Among other things, this means all men after their first ejaculation should refrain from smoking, maintain a healthy weight, keep chronic conditions such as asthma and diabetes under control, avoid known mutagens such as caffeine, and keep their scrotum from extremes of temperature.

Ejaculating men are also urged to avoid participating in sports with fast moving projectiles or other objects which might injure their testicles and cause their sperm to mutate.

When it's put this way the horror of the proposal becomes considerably clearer. Men are never asked to consider themselves as the potential purveyors of healthy goldfish for women's aquaria. Even though medical evidence shows that sperm quality can be affected by workplace exposure to toxins and by smoking and drinking.

Not all commenters on the government recommendations view them with my reactions. Some men think the ideas are good ones, possibly because they are not asked to modify forty years of their own lives for the sake of two or three pregnancies during those four decades. I also got the impression that most of those who viewed the proposal favorably assumed that "preconception care" applies to only those few months when a couple tries to get pregnant. That's not what the government recommendations state. All women are assumed to be either pre-pregnant or pregnant from menarche to menopause. Aquaria, in other words.

I find these recommendations frightening. They really taste like the Handmaid's Tale to me, they taste like scorn to women as human beings, they taste like contempt towards women's ability to plan their own lives. Women have been made into tools for the purpose of giving birth to babies, and now women are to live their lives as tools. That the goal of the recommendations is a laudable one doesn't change any of this. Human beings are not to be regarded as mere tools, not even for the purpose of saving other human beings.

And consider the tradeoffs that the government has decided to find worthwhile: To have all fertile women on their toes all the time, for the sake of future and currently nonexisting fetuses, but to say nothing about the things that fertile men should do. To seriously recommend that a woman keeps herself superfit for pregnancy from the age of fifteen to the age of fifty-five. To recommend that she stays away from lead paint and cat feces and jobs that can be hazardous for developing fetuses, and not just when she is planning to become pregnant and during pregnancy, but every single month of those forty years! What this means, for example, is that no fertile women should have cats as pets, and soon it might mean that no fertile women can work in certain industries. And every woman should buy folic acid supplements for forty years (add up how much that costs), because it has been shown that it's impossible to get the necessary amount of folic acid for the prevention of birth defects from a good diet alone. Then add the mercury in fish and it might well be a bad idea for any fertile woman to eat fish. Forget about drinking, even if a glass of red wine might be good for your heart. Alcohol is not advised for pregnant women and now all women are potentially pregnant.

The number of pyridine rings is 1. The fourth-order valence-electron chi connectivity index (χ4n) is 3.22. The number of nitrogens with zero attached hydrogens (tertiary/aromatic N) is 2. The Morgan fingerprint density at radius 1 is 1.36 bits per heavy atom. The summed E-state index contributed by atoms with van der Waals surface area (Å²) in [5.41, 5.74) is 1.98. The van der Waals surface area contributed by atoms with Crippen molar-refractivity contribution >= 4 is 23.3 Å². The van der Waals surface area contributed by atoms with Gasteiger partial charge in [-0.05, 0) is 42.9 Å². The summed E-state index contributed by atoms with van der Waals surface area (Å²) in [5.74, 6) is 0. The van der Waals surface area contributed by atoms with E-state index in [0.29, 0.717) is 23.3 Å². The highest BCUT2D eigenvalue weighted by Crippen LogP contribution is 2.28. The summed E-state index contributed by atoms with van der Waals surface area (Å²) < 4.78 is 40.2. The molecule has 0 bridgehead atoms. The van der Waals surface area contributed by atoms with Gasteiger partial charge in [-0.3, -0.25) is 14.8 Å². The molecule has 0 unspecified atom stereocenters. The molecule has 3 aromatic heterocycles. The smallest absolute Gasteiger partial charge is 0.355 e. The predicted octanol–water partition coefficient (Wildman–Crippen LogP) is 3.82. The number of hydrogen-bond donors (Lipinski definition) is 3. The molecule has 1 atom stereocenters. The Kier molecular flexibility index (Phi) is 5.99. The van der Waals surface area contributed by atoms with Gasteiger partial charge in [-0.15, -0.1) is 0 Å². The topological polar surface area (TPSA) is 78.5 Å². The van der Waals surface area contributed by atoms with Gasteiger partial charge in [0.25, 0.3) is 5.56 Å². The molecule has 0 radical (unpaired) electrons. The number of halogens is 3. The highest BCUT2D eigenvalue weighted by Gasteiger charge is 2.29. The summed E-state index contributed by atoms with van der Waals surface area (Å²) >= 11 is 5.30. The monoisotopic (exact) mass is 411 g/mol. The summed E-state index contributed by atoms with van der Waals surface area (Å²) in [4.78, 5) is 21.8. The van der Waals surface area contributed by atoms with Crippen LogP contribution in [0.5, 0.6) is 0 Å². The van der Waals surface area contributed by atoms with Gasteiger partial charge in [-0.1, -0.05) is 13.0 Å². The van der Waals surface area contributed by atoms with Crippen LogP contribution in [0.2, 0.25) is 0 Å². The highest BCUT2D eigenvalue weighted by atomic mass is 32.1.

The assumption these recommendations make is that no woman can control her own fertility, even if she takes oral contraceptives, even if she is unpartnered, even if she is a nun in a convent. And why does the government assume this? Because roughly one half of all pregnancies are unplanned. This does NOT mean that every woman has a fifty percent chance of unplanned pregnancies, but it's easier for the government to ignore that. Once women are viewed as aquaria a lot of steps become easy.

Is it really necessary to regard us as fish tanks? Suppose that we make a very radical assumption: that physicians should care for women for the sake of their own health. What might happen if we took this unprecedented step? Can I make a guess? The women would also be healthy for any future pregnancies! But I keep forgetting that it makes no sense to talk about the health of aquaria, only of the fish in them, and the only cause of ill health in those goldfish is naturally the aquarium.

How many million fertile women are there in this country? Estimate the cost of providing all the necessary behavior modifications so that each of them becomes a pristine aquarium. That would be a very large amount of money. What if we spent the same amount of money in a different way: By buying health insurance coverage for poor women who currently have none and by starting antenatal clinics in poor areas.

Which do you think would save more infant lives? I'd be willing to bet the latter does, because the U.S. infant mortality rate is high largely because of the high mortality rate in poor and largely black areas. Why not focus the resources first to the neediest areas, by making sure that the women who are planning to get pregnant or who are currently pregnant have access to good care? Why are we doing the exact reverse, by redefining pregnancy as something all women are almost falling into? Consider that the average woman has somewhere around two children during those forty years, and it is fairly clear that for the vast majority of those forty years she is not pre-pregnant and it's really quite inane to treat her that way: like an aquarium.